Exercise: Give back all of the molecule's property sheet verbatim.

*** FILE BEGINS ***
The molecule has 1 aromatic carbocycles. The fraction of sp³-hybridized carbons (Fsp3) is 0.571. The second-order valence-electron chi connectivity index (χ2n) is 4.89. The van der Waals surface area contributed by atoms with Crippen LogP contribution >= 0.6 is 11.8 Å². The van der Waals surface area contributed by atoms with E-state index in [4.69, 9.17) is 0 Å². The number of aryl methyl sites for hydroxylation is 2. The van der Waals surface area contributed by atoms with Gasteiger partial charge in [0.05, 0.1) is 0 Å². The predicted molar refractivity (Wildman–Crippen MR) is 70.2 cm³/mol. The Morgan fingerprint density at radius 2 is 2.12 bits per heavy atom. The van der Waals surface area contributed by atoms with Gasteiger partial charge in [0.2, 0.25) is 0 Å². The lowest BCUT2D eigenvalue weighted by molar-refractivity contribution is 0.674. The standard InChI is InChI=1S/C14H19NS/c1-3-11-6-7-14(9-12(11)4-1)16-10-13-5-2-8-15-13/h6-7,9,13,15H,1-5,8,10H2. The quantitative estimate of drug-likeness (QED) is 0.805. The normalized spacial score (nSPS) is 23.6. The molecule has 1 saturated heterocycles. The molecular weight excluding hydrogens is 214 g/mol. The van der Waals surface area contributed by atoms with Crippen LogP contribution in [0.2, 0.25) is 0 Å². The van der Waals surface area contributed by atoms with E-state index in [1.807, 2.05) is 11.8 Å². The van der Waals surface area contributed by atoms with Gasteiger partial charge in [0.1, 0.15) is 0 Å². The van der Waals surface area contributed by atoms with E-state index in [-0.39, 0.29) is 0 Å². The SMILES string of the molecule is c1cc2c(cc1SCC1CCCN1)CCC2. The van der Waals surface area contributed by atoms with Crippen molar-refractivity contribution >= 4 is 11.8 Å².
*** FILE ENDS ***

The molecule has 1 aromatic carbocycles. The fraction of sp³-hybridized carbons (Fsp3) is 0.571. The second-order valence-electron chi connectivity index (χ2n) is 4.89. The van der Waals surface area contributed by atoms with Crippen LogP contribution >= 0.6 is 11.8 Å². The van der Waals surface area contributed by atoms with E-state index in [4.69, 9.17) is 0 Å². The number of aryl methyl sites for hydroxylation is 2. The van der Waals surface area contributed by atoms with Gasteiger partial charge in [0.05, 0.1) is 0 Å². The predicted molar refractivity (Wildman–Crippen MR) is 70.2 cm³/mol. The Morgan fingerprint density at radius 2 is 2.12 bits per heavy atom. The van der Waals surface area contributed by atoms with Gasteiger partial charge in [0.2, 0.25) is 0 Å². The lowest BCUT2D eigenvalue weighted by molar-refractivity contribution is 0.674. The standard InChI is InChI=1S/C14H19NS/c1-3-11-6-7-14(9-12(11)4-1)16-10-13-5-2-8-15-13/h6-7,9,13,15H,1-5,8,10H2. The quantitative estimate of drug-likeness (QED) is 0.805. The normalized spacial score (nSPS) is 23.6. The molecule has 1 saturated heterocycles. The molecular weight excluding hydrogens is 214 g/mol. The van der Waals surface area contributed by atoms with Crippen LogP contribution in [0.2, 0.25) is 0 Å². The van der Waals surface area contributed by atoms with E-state index in [1.807, 2.05) is 11.8 Å². The van der Waals surface area contributed by atoms with Gasteiger partial charge in [0.1, 0.15) is 0 Å². The van der Waals surface area contributed by atoms with E-state index in [-0.39, 0.29) is 0 Å². The SMILES string of the molecule is c1cc2c(cc1SCC1CCCN1)CCC2. The van der Waals surface area contributed by atoms with Crippen molar-refractivity contribution >= 4 is 11.8 Å².